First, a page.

The Coachman takes the boys to Pleasure Island aboard a steamboat, where he encourages them to act like "jackasses" and misbehave turning into actual donkeys as they do so. When the boys are turned into donkeys and his henchmen load the fully transformed donkeys onto the steamboat as Jiminy Cricket discovers, the Coachman sorts the donkeys who can talk from those who cannot talk, the latter being sold to the salt mines and the circuses. Donkeys who can still talk are taken back and put in a fenced area where they beg to be let out. The Coachman quotes to them while cracking a whip "QUIET! You boys have had your fun. Now pay for it!" With Jiminy's help, Pinocchio escapes from Pleasure Island before the Coachman or his minions can see them. His ultimate fate is never revealed in the film, though he presumably claims Lampwick after he becomes a donkey.

He appears as a boss in the film's video game adaptation, where he fights Pinocchio on a cliff and attacks using a donkey as well as his own whip. At the end of the boss battle, Pinocchio knocks him over the cliff.

In the Descendants novel "The Isle of the Lost," the Coachman is among the villains imprisoned on the Isle of the Lost. Here, he operates a taxi cab that is pulled by normal donkeys. It is mentioned that prior to being imprisoned, the Coachman had to spend a year having to round up all the boys that were turned into donkeys.

Other appearances[edit]

L'Omino, as portrayed in Un burattino di nome Pinocchio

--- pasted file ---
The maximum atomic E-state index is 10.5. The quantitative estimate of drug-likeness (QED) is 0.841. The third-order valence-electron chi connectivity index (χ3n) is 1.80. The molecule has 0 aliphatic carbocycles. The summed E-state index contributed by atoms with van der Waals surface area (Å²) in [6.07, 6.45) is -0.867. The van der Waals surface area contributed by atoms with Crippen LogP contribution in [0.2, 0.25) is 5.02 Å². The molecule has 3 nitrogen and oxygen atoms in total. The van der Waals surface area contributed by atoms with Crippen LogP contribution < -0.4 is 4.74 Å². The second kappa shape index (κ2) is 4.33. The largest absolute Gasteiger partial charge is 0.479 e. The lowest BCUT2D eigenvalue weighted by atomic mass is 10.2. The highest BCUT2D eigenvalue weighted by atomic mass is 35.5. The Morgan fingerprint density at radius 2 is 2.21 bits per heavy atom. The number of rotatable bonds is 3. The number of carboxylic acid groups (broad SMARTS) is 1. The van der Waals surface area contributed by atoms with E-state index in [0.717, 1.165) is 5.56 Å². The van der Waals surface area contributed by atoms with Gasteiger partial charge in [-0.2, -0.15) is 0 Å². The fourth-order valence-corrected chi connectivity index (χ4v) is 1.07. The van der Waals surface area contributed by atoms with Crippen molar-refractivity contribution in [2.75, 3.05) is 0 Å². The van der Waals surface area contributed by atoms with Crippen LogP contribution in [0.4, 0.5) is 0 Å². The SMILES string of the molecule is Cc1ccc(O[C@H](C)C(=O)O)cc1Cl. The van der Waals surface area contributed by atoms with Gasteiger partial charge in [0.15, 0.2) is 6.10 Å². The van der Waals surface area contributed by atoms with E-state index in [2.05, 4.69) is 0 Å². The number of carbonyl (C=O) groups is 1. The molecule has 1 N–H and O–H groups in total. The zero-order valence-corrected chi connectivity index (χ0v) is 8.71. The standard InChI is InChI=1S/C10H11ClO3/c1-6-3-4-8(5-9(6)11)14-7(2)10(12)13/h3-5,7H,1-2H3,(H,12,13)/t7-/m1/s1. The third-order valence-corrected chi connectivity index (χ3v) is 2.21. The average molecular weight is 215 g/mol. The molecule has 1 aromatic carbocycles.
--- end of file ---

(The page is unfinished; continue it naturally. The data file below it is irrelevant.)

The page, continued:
• In Giuliano Cenci's 1972 animated film Un burattino di nome Pinocchio, the Coachman, voiced by Gianni Bonagura, is portrayed much more closely to the book than his Disney counterpart. He works alone and is portrayed as an effeminate and alluring character with a high pitched voice, who easily tricks Pinocchio and Candlewick to come to the Land of Toys. However, he is not portrayed as violently as in the book.
  • In Pinocchio's Christmas, a sleigh driver working for a rich duke is based on the Coachman.
  • In the 1992 GoodTimes Entertainment film, the Coachman (voiced by Jim Cummings) is portrayed as large and very harsh, like the Disney character. He gives the boys a ride to Dunceland, where they transform into donkeys.
  • In The Adventures of Pinocchio, the character's role is fused with that of Mangiafuoco and The Terrible Dogfish into the villainous Lorenzini (portrayed by Udo Kier). Pinocchio accidentally sets the villain Lorenzini's theater on fire, causing Lorenzini to change career and begin luring unruly children to Terra Magica where the children inevitably drink cursed water which turns them into donkeys. During a struggle with Pinocchio, Lorenzini falls into the water and turns into a sea monster, which swims out to the ocean.
  • In Geppetto, Pleasure Island's ringmaster (portrayed by Usher) is loosely based on the Coachman and operates the roller coaster that turns the boys into donkeys. After Geppetto follows the roller coaster that Pinocchio is in, the ringmaster orders his roustabouts to begin loading the boat.

References[edit]

Bibliography[edit]

  • Collodi, Le Avventure di Pinocchio 1883, Biblioteca Universale Rizzoli